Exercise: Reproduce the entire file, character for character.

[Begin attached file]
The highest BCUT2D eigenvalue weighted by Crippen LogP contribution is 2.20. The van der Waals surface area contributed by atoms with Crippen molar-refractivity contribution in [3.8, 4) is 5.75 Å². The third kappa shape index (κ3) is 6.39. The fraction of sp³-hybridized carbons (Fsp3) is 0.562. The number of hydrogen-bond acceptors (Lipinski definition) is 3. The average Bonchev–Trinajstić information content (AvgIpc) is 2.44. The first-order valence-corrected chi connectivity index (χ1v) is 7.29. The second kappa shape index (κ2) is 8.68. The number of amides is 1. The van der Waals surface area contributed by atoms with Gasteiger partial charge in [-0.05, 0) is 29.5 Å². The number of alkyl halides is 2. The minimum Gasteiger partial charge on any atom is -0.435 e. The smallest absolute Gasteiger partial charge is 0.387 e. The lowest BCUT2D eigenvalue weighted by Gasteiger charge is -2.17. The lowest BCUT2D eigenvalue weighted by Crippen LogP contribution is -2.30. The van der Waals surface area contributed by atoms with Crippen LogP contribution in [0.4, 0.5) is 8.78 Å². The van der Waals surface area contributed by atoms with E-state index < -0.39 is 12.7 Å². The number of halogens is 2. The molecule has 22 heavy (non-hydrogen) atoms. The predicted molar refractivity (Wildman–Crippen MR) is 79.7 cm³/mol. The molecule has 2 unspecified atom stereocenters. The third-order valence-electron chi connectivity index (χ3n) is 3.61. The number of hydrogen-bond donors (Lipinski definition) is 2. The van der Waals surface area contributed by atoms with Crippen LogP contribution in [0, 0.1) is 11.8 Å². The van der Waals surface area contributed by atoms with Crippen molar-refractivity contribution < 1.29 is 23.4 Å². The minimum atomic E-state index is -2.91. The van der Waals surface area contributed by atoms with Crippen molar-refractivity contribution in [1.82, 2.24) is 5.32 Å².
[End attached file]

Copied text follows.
The highest BCUT2D eigenvalue weighted by Crippen LogP contribution is 2.20. The van der Waals surface area contributed by atoms with Crippen molar-refractivity contribution in [3.8, 4) is 5.75 Å². The third kappa shape index (κ3) is 6.39. The fraction of sp³-hybridized carbons (Fsp3) is 0.562. The number of hydrogen-bond acceptors (Lipinski definition) is 3. The average Bonchev–Trinajstić information content (AvgIpc) is 2.44. The first-order valence-corrected chi connectivity index (χ1v) is 7.29. The second kappa shape index (κ2) is 8.68. The number of amides is 1. The van der Waals surface area contributed by atoms with Gasteiger partial charge in [-0.05, 0) is 29.5 Å². The number of alkyl halides is 2. The minimum Gasteiger partial charge on any atom is -0.435 e. The smallest absolute Gasteiger partial charge is 0.387 e. The lowest BCUT2D eigenvalue weighted by Gasteiger charge is -2.17. The lowest BCUT2D eigenvalue weighted by Crippen LogP contribution is -2.30. The van der Waals surface area contributed by atoms with Crippen LogP contribution in [0.4, 0.5) is 8.78 Å². The van der Waals surface area contributed by atoms with E-state index < -0.39 is 12.7 Å². The number of halogens is 2. The molecule has 22 heavy (non-hydrogen) atoms. The predicted molar refractivity (Wildman–Crippen MR) is 79.7 cm³/mol. The molecule has 2 unspecified atom stereocenters. The third-order valence-electron chi connectivity index (χ3n) is 3.61. The number of hydrogen-bond donors (Lipinski definition) is 2. The van der Waals surface area contributed by atoms with Crippen LogP contribution in [0, 0.1) is 11.8 Å². The van der Waals surface area contributed by atoms with Crippen molar-refractivity contribution < 1.29 is 23.4 Å². The minimum atomic E-state index is -2.91. The van der Waals surface area contributed by atoms with Crippen molar-refractivity contribution in [1.82, 2.24) is 5.32 Å².